I’m surprised you got so defensive about my comment on your Hindu name! No offence meant! In fact, I like Hindu brahmin guys like you. Oh maybe you are not a brahmin and you’d like to correct me now, but nevertheless, for the record: I have nothing against Hindu brahmin guys who exchange emails with Atanu!

    Every religion has some core tenets. Abrahamic faiths — Islam, Christianity, Judaism and Communism — have very clearly defined and codified set of beliefs. For example, Muslims must believe that there is no god but Allah and Mohammed is his last prophet. Christians must believe that Jesus died on the cross for all of humanity. Such beliefs are foundational beliefs of respective faiths. Believers will generally be incensed if you ask for evidence supporting their beliefs, because the truth value of their claim is self-evident to them. They heard it repeated ad nauseum from childhood, so any challenge to it makes them feel defensive and insecure. If you miss to see what they see in belief, and pester instead for some gobbledygook evidence, there is something wrong with you, you must be satan’s agent, is the conclusion.

    Comrade Marx’s Communist Manifesto starts bang with this core belief: “The history of society is the history of class struggles”. This belief led to a great deal of reinvention of history to fit the belief, but more importantly, it also led to a great deal of bloodbath to fit the society to the belief. Communists had to eliminate millions of class enemies. Modern variants of this “classical” communist doctrine keep cropping up in various forms. “Terrorism is class struggle” is one version.

    When told that communist “teachings” invariably lead to genocide, communists get angry and defensive. They insist that a few believers (like Comrades Stalin and Mao) were the problem, not their ideology itself. See what I mean?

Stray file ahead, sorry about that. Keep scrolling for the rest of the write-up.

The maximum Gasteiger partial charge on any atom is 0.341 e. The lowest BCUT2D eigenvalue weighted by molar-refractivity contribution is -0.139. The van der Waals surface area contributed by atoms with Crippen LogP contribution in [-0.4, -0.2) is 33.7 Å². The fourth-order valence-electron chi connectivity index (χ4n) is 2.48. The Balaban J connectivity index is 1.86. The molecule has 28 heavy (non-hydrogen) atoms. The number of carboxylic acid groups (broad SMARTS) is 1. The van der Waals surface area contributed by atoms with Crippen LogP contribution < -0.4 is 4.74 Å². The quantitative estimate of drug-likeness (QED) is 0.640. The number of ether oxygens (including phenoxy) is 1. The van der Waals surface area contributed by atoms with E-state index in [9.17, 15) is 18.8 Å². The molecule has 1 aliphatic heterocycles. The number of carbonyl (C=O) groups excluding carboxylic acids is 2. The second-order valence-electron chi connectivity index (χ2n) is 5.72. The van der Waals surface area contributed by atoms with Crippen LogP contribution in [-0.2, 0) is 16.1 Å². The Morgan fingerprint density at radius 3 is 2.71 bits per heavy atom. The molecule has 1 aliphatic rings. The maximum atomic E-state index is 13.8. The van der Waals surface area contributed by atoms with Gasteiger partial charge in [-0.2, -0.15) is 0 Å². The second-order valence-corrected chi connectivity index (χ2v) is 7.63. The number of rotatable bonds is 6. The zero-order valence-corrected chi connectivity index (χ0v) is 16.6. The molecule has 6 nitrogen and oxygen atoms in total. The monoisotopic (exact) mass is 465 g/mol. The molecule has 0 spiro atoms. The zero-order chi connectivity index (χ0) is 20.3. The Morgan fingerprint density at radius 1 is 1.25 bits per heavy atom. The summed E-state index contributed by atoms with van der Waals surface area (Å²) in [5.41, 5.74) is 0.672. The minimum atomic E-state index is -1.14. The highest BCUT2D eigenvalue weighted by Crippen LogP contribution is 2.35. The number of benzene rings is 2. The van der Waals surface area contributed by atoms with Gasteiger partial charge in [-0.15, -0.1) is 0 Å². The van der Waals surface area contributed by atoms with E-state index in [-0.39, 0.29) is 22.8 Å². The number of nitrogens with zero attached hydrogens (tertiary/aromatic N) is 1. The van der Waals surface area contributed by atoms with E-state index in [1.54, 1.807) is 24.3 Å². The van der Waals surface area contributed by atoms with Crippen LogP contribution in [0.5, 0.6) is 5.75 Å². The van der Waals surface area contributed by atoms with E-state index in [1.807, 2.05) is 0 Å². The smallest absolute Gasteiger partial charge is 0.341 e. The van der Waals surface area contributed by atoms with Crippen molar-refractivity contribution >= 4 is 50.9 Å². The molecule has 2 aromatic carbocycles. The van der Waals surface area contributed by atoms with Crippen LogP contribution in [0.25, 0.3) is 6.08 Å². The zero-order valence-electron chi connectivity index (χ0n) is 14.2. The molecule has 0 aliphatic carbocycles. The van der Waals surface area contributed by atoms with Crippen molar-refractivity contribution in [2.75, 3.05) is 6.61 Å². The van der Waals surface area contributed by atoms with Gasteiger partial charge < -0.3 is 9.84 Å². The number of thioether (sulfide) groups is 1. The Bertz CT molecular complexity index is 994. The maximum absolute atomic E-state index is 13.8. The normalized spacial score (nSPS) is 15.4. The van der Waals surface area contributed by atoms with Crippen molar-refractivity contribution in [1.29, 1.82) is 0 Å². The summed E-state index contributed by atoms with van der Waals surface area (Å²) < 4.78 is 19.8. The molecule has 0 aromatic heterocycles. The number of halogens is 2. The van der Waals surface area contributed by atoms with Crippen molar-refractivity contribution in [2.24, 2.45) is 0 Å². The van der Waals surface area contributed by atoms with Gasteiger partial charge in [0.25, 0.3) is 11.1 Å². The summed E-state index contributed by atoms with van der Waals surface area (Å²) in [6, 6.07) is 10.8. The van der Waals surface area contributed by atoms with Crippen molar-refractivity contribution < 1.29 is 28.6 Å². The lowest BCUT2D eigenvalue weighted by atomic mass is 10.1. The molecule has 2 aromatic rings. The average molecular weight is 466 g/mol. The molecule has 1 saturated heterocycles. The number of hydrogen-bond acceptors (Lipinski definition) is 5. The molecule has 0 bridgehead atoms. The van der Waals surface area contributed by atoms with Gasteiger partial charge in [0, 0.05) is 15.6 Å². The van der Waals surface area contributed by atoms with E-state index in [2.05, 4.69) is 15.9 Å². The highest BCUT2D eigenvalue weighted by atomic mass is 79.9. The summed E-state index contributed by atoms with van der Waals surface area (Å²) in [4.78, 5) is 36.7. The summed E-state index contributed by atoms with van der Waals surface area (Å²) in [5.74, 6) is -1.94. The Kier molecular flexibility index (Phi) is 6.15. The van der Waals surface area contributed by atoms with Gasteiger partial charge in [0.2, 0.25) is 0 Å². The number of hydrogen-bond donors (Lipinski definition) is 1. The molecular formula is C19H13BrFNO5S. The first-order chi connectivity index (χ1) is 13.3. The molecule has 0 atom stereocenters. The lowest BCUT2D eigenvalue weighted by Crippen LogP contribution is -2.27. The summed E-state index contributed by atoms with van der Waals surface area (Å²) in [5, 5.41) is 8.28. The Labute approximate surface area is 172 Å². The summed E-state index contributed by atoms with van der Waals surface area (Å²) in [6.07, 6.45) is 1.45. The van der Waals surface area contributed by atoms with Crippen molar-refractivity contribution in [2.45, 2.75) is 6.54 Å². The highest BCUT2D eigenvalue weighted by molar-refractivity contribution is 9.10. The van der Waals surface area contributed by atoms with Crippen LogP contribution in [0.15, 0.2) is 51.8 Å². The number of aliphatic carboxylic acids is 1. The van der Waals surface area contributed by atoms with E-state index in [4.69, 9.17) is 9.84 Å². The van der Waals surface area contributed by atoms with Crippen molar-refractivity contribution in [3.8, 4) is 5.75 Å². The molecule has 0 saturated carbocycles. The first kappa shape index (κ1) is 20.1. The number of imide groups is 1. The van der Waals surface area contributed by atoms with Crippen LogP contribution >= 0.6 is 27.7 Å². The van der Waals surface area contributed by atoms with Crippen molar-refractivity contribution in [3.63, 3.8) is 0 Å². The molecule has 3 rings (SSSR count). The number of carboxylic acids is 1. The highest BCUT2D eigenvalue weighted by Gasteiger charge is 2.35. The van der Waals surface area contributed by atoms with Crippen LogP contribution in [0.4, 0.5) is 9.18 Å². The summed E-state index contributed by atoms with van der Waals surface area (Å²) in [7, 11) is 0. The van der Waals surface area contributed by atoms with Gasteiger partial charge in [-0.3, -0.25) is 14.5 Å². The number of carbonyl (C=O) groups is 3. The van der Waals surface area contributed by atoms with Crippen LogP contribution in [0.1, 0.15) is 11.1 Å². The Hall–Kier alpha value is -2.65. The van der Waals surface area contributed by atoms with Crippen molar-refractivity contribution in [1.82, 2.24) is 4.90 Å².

Just to clarify, I have no issue with people routinely and monomaniacally asserting their beliefs, in the vain hope perhaps that the repetition will keep a discredited idea alive and in the game. I often amuse myself by going to polemical religious sites (“Answering Christianity”, “Answering Islam” etc). Each party sincerely quotes its scripture to “prove” its point, obviously under the impression that scripture is the evidence in itself.

    “Sriram” is a nice name. I believe Sriram is a largely a fictional character based loosely perhaps on the life story of some ancient king who might really have lived.


  13. I can easily counter this with so many instances: how about the music maestros such as Ustat Bade Ghulam Ali Khan, Amir Khan, Abdul Karim Khan, Bismillah khan not to touch even other spheres of human intellect? Not many devout muslims are turning out to such Killing machines.

    My dear sir, how do you define a devout Muslim? A devout Muslim is someone who follows in the footsteps of Muhammad the Arabian prophet. Now if you wish to learn more about the life of Muhammad, I suggest that you read his biography written by Ibn Ishaq. Plus it would also be suggested that you go through the hadith books of Bukhari and Muslims.